In 2012 during a screening of The Dark Knight Rises an audience member in a theater opened fire on the crowd in Aurora, Colorado. Family members of the victims of that shooting have signed a letter to Warner Bros. voicing concerns about the Joker film coming out and has asked the studio to donate to groups that aid victims of gun violence.
“We are calling on you to be a part of the growing chorus of corporate leaders who understand that they have a social responsibility to keep us all safe.”From a copy of the letter shared with Hollywood Reporter
Why They are Worried
The Joker is coming out October 4th, and it boasts about it’s gritty realistic violence and the artistic performance of Joaquin Phoenix. Relatives and Victims are worried about what kind of impact this film could have on the weak minded, since it glorifies violence in such a way.
In the Aurora shooting the murderer was in full body armor and armed with multiple guns. He killed 12 people and injured 70 when he opened fire with an assault rifle(among others).
“My worry is that one person who may be out there — and who knows if it is just one — who is on the edge, who is wanting to be a mass shooter, may be encouraged by this movie. And that terrifies me.”Sandy Phillips whose daughter Jessica was murdered in the theater
A Warner Bros. spokesperson has commented that they have not received this letter and know not what HR speaks of when referencing it.
A Possible Solution
It’s troublesome that this happened and it is associated with a Batman film but filmmakers should also have a responsibility to it. If one knows that something like this may be a trigger it is important to speak out about how you don’t condone this type of behavior. Maybe even be the guiding voice for someone troubled and tell them to seek help if they are having violent thoughts or think they may harm themselves or another.
There are many ways that this could be handled and it may be better for the studio to make a public statement rather than just give money to the charity. Because that can be done quietly, people will be satisfied but it still hasn’t effected any change.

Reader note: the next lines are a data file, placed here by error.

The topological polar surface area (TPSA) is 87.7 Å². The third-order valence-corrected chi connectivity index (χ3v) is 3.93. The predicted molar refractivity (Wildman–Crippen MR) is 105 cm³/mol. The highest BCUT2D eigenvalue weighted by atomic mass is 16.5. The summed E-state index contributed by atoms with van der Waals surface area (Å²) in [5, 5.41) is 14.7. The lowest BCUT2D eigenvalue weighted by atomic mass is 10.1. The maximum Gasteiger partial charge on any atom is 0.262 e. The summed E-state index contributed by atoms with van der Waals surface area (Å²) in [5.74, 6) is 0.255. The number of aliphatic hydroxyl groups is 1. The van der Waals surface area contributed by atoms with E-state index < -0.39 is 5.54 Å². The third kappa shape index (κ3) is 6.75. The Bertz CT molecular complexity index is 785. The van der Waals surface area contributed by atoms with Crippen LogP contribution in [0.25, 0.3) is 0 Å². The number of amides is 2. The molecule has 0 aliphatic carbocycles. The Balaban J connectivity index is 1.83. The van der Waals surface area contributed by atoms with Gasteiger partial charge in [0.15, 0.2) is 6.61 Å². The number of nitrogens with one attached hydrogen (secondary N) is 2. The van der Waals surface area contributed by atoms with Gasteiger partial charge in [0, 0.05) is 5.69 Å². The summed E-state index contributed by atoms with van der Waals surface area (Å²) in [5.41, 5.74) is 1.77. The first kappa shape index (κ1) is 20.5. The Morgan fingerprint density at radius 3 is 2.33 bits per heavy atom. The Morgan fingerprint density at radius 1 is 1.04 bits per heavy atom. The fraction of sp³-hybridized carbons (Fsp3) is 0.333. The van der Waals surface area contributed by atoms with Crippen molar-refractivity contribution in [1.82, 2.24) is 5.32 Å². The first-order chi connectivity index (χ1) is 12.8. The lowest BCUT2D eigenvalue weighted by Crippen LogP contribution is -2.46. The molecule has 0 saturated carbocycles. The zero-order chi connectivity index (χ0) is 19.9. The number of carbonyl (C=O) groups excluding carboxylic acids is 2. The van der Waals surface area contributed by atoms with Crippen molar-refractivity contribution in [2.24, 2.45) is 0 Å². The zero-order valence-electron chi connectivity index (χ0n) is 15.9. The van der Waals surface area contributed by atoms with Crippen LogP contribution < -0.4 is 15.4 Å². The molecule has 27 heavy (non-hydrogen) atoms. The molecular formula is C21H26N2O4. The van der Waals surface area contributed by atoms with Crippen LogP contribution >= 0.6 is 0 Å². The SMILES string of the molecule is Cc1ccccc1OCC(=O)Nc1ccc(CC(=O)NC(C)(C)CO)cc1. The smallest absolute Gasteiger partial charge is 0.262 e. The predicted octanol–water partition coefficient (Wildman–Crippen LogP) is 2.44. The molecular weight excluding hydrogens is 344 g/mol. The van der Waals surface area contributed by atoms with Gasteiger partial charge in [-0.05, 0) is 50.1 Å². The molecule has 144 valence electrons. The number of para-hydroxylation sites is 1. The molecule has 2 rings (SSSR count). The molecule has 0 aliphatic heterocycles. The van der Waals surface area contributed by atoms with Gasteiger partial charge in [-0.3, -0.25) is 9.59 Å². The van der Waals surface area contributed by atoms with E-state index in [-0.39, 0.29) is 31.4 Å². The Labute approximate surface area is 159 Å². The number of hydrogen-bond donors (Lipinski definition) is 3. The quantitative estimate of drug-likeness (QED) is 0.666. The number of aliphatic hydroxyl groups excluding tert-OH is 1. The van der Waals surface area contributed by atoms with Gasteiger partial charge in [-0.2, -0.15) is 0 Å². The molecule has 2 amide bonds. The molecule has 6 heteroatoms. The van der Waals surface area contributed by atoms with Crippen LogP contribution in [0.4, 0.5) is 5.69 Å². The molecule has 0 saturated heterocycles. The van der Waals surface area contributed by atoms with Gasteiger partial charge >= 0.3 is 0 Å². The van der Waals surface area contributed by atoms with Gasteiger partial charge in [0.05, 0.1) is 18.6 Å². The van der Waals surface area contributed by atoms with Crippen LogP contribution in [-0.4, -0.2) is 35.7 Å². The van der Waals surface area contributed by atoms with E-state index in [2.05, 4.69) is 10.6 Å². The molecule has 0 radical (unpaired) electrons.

It inspires a larger conversation that should be had and when people and companies as large as Warner Bros open up they will be able to find a suitable solution.
UPDATE: Warner Bros. Response
“Make no mistake: neither the fictional character Joker, nor the film, is an endorsement of real-world violence of any kind. It is not the intention of the film, the filmmakers or the studio to hold this character up as a hero.”
“Gun violence in our society is a critical issue, and we extend our deepest sympathy to all victims and families impacted by these tragedies. Our company has a long history of donating to victims of violence, including Aurora, and in recent weeks, our parent company joined other business leaders to call on policymakers to enact bi-partisan legislation to address this epidemic. At the same time, Warner Bros. believes that one of the functions of storytelling is to provoke difficult conversations around complex issues.”
Todd Phillip told IGN previously that the film does not endorse the Joker’s behavior. “The movie makes statements about a lack of love, childhood trauma, lack of compassion in the world. I think people can handle that message.”
So it would seem that they have responded to the message and that they are holding to their own beliefs. They are correct in saying that storytelling is to provoke larger conversations of critical thinking into complex issues. So while the Aurora victims didn’t get what they were seeking exactly it seems that the issue at hand was addressed.
What do you think about this? Tell us in the comments!